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Silent Pictures on Fifth Avenue

By Peggy Roalf   Wednesday September 2, 2009

Wordless novels and abstract comics might strike you as a somewhat esoteric strain of visual art until you stop and think a bit. Consider the flipbooks assigned to just about every first year art school student. Or from the mainstream, Spy vs. Spy, a strip that has been published in MAD magazine since 1961 and is currently drawn by Peter Kuper.

For those who need a quick immersion in this fascinating genre, as I did, add Silent Pictures, an exhibition that opened today at City University of New York's James Gallery, to your to-do list for the long weekend ahead.

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Installation views of Silent Pictures, envisioned by James Gallery Director/Curator Linda Norden and executed by Kyle Lanning-Smith and Josh Schwartz.

The show is introduced by every wordless novel from Art Spiegelman's personal library, which amounts to quite a few. In addition to rare editions displayed behind glass, there's a collection of duplicate volumes that can be thumbed through by visitors. They run the gamut from classics of the Great Depression by Frans Masereel and Lynd Ward to contemporary work by David N. Holzman, who until now has been largely unknown outside of his contributions to Zero Zero (Fantagraphics).

While the genre evolved from printmaking and small press editions with a political bent, today publishers such as Drawn & Quarterly and Fantagraphics are regularly coming out with new titles. One of the ideas that can be gleaned from simply reading the covers on display is that the term "graphic novel" doesn't apply. First, it's a relatively new, and still contraoversial hanger; second, the titles of the wordless novels here characteristically include the phrase, "A Novel told in Woodcuts," or "A Novel in Pictures." The collector's personal taste is much in evidence in this selection of books that recall the graphic art of Rockwell Kent, who wrote introductions for more one of the volumes on display.

At the entrance to the gallery is a tiny theater (standing room only) where a carefully chosen series of animated films expands on a question Paul Klee once posed: "What becomes of a line that goes walking?" That idea is neatly illustrated by LMNO, a flipbook by Robert Breer, who recreated his 1978 one-off especially for the show. In it a line and various other marks mischievously fly across the pages as they dissolve into a question-mark-like abstraction at the end. Animated films by William Kentridge among others, demonstrate that highly expressive narrative art need not rely on speech.

Breer's tiny abstract flipbooks surreptitiously introduce the third - and largest - section of the show, comprised of abstract comics from the new book of the same title by Andrei Molotiu. Here, narrative art comes with most of the trappings of the comics, minus realistic imagery and, for the most part, a verbal stream. According to Molotiu, an artist and educator, the absence of a verbal story can create a feeling of sequential drive, rhythm, or the rise and fall of a story arc.

This idea characterizes much, but not all, of the art on display at the James. Collected through a worldwide open call, the work is done by artists who will be new for most visitors to the show. Among the standouts are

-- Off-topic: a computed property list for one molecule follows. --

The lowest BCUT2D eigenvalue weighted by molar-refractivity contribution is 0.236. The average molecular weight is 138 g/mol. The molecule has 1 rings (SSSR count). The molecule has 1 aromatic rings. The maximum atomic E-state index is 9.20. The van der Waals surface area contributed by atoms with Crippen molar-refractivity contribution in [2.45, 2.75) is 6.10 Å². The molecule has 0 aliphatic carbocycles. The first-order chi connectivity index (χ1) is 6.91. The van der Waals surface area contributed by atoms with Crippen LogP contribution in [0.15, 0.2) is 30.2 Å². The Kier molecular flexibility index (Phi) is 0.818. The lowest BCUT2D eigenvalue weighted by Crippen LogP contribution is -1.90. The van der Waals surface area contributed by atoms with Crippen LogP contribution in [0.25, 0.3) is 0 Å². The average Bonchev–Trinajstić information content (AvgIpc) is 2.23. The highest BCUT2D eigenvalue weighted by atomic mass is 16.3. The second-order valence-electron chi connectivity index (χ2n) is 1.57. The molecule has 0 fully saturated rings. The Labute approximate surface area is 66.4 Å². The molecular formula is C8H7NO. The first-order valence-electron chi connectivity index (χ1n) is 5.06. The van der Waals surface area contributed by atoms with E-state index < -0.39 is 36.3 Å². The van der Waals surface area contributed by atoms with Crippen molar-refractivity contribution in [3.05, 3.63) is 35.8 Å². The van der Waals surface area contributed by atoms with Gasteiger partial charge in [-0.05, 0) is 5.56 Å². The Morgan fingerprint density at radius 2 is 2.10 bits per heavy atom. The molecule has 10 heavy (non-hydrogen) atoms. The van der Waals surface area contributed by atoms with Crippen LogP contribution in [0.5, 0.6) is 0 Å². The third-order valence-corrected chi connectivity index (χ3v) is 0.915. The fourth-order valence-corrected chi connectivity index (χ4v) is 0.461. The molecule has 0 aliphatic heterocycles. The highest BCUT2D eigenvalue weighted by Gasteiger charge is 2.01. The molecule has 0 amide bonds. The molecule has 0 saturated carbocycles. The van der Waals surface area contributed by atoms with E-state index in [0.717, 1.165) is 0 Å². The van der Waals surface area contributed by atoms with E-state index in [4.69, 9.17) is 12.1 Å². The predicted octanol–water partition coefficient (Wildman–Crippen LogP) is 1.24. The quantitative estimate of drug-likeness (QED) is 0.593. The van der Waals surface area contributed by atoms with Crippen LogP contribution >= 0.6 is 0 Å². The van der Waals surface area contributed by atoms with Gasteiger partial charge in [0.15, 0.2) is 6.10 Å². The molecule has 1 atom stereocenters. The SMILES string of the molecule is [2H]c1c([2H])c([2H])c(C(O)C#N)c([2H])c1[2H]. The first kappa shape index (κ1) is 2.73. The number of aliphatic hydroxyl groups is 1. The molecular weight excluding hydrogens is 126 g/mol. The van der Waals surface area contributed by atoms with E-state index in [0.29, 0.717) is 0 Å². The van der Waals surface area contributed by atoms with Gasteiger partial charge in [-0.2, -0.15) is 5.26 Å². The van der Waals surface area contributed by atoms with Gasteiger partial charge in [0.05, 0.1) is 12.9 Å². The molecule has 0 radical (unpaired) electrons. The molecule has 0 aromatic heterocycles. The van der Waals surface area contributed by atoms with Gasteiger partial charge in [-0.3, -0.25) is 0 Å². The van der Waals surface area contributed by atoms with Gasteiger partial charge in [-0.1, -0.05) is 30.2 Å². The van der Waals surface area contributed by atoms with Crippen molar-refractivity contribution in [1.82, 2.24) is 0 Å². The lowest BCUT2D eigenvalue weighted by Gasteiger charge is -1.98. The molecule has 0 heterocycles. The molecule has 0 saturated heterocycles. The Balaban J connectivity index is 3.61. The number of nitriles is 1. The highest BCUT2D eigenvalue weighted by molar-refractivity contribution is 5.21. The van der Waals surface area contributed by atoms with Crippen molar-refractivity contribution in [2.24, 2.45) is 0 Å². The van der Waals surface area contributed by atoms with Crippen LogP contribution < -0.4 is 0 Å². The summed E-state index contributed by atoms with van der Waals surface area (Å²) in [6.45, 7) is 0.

I am not married because I do not have a watch
, by Noah Bertansky, in which the narrative drive of the art carries haphazardly framed panels screechingly across their paper background. The message seems to be that the artist's life is a train wreck, due to his watch- and wife-lessness,

Jasnusz Jaworski takes the idea of abstract comics to the extreme by creating an abstract language for the speech bubbles that inhabit the frames in a style reminiscent of Japanese scroll painting and calligraphy. And an old-fashioned wire magazine stand hosts a collection of paintings by Mark Staff Brandl called A History of Composition in Abstract Comic Covers. Done in oil, acrylic and collage on masonite panels, the 30 pieces in this series have a wonderfully crude graphic style shared by realistic comics by R. Crumb and others of the East Village Eye era.

Once again, a single work in the show introduces yet another cool idea. Near Brandl's magazine rack is a bookstore in miniature. Among the titles available for sale are Abstract Comics by Andrei Molotiu (Fantagrapics), Breakdowns: Portrait of the Artist as a Young %@&*! by Art Spigelman (Pantheon) and Oaxaca Journal by Peter Kuper (PM Press), and a fully illustrated exhibition catalog that features informative essays including one by Bill Kartalopoulos, who recently reorganized Art Spiegelman's library.

In addition, Director and Curator Linda Norden commissioned a 12-by-12-foot wall drawing by Renee French called Straw Dog No. 44. Done in sections on square panels separated by 2-inch ribbons of black wallspace, the drawing can be read as individual abstractions that come together as a gigantic picture of a canine in distress.

There are a number of public programs, including a walk through with author and co-curator Andrei Molotiu on September 11 at 6:00 pm; a panel discussion on September 12 at 4pm at the Museum of Comic and Cartoon Art, and a discussion about the animated film program with art historian Noam Elcott on September 25th at 6:00 pm. Please visit the website for information. Silent Pictures is on view through October 11, 2009 at the James Gallery, The Graduate Center of the City University of New York. 365 Fifth Avenue, New York, NY. 212.817.7138.

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